“The Municipal Light Board is fully behind it, as is the City Council,” said Howard, general manager of WG+E, adding that the city began funding the project back in 2014. “It’s a great collaboration that has really benefited the entire city.”
He noted that of the 41 municipal electric utilities in Massachusetts, only four are gas-and-electric entities, and only one of those four, once Westfield’s project goes online, will also provide high-speed Internet. The city will join communities like Wilson, N.C., Chattanooga, Tenn., and Longmont, Colo., as ‘gigacities,’ and will be able to showcase that fact in its marketing efforts to draw more business to town.
“You don’t have to be big manufacturer or a warehouse facility; we’re also providing access to small, upstart entrepreneurs,” he said. “People can work out of their homes and get the Internet access they need. This provides hefty benefits to communities and has proven to be an economic boost.”
Although it’s perhaps the most literal example, Whip City Fiber is just one way Westfield is making connections — between its municipal leadership, business community, residents, and educational facilities.
Take, for example, the Westfield Education to Business Alliance, which connects the city’s schools, where students are beginning to contemplate their career paths, with companies that are eager to mine local talent.
“That has gone over like gangbusters,” said Kate Phelon, executive director of the Greater Westfield Chamber of Commerce, explaining that it began last year with 15 core members and now regularly draws participation from 40 to 45 businesses.
“It’s all about workforce-development issues,” she told BusinessWest. “We’re bringing education to businesses and businesses to education. The response has been fabulous. It’s a great collaboration.”
For example, a career fair at Westfield High School in June attracted some 45 businesses, interacting with 600 students who gained exposure to the types of career opportunities available at local companies — and, more important, what skill sets they will need to take advantage of them.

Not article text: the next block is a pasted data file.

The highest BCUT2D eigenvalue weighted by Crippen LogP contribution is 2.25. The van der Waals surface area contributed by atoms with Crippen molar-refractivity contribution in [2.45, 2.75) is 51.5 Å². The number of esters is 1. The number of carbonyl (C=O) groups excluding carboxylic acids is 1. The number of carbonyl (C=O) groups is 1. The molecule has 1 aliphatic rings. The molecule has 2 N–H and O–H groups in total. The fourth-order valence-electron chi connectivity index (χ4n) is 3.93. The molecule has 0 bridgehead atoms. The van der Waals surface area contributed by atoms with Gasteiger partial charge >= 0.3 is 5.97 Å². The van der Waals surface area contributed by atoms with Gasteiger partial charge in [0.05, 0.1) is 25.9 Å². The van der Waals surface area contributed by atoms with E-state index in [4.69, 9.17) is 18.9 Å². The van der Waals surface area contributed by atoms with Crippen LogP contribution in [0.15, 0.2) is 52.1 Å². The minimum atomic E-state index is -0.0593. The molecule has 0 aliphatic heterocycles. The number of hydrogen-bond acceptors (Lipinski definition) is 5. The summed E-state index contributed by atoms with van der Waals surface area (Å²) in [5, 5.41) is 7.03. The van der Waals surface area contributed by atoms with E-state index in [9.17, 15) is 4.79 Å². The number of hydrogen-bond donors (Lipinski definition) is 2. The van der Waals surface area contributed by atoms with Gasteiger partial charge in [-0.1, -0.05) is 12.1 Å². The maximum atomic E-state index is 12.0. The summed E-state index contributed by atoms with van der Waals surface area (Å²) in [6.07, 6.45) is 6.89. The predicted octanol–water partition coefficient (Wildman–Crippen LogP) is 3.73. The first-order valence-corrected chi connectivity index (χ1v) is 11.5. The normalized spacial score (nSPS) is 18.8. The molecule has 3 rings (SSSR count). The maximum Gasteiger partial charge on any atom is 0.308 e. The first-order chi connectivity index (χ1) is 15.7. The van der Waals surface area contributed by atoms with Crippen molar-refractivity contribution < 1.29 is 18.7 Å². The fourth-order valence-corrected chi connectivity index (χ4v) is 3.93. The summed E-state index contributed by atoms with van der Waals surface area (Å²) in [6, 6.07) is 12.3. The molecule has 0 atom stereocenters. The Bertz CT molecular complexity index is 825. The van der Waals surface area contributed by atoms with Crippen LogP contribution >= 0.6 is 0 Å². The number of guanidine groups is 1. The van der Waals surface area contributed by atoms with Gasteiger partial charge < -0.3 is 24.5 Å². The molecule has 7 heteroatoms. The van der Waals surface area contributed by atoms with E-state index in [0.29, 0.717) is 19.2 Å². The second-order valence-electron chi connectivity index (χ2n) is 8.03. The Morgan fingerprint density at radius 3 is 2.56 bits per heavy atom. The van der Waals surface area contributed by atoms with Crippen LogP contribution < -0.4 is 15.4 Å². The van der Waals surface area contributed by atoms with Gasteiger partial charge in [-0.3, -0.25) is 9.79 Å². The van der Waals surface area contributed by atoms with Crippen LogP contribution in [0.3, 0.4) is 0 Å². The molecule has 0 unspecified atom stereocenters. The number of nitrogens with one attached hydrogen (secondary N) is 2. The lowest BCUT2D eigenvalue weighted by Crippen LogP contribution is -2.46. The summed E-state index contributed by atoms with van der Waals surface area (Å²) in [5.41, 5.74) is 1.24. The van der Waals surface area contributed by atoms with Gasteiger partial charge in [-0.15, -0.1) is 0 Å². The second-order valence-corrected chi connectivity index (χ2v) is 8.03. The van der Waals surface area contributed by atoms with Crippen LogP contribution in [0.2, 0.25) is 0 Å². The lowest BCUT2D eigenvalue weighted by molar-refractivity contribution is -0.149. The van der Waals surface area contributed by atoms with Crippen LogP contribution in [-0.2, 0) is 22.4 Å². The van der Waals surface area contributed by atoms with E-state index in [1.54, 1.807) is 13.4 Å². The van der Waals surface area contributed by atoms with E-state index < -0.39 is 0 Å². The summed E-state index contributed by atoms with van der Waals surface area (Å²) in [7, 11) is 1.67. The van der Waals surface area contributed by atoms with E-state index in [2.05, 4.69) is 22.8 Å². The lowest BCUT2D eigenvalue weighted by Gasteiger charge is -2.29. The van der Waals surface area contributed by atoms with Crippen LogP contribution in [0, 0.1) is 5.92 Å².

That’s not all; Westfield businesses have visited elementary schools as well, and in two weeks, the collaborative will present a career fair for some 120 teachers, who will meet with local businesses and hear about their workforce challenges, with an eye toward modifying curriculum to prepare students for jobs in the regional economy.
Meanwhile, Westfield State University’s Pathways to Excellence program allows high-school students to graduate with up to nine college credits, while exposing them to career options they can think about before taking the leap to college.
“We’re working together on the future workforce, whether students choose the college path or the work path,” Phelon said. “It’s been phenomenal.”
Westfield at a glance
YEAR INCORPORATED: 1669
POPULATION: 41,094 (2010)
AREA: 47.4 square miles
RESIDENTIAL TAX RATE: $19.42
COMMERCIAL TAX RATE: $37.08
MEDIAN HOUSEHOLD INCOME: $45,240
MEDIAN FAMILY INCOME: $55,327
TYPE OF GOVERNMENT: Mayor, City Council
LARGEST EMPLOYERS: Westfield State University, Baystate Noble Hospital, Savage Arms Inc., Mestek Inc., Advance Manufacturing Co.
* Latest information available
Meanwhile, the Mayor’s Coffee Hour, a chamber initiative launched several years ago, still draws some 30 to 40 attendees each month to a different host business, where Mayor Brian Sullivan takes questions on the state of various economic-development initiatives in the city.
“Some of these businesses have never been visited by local government,” Sullivan said. “We talk about what they need, how can we help — and it has been really productive. They might let us know they have jobs open, but find the talent, and we can hook them into other people we know, and the connections Kate has.”
Taken as a whole, these initiatives and others speak to a growing sense that Westfield aims to grow through open communication and productive connections. And those efforts are certainly bearing fruit.
Over the past few years, Westfield residents have been able to see some long-percolating developments blossom, most notably the $6.6 million Olver Transit Pavilion, which opened in April as the centerpiece of a planned downtown resurgence. The Westfield Redevelopment Authority also recently demolished a former bowling alley near the transit center, with plans to create a multi-story, mixed-use building with retail, restaurants, office space, and market-rate apartments.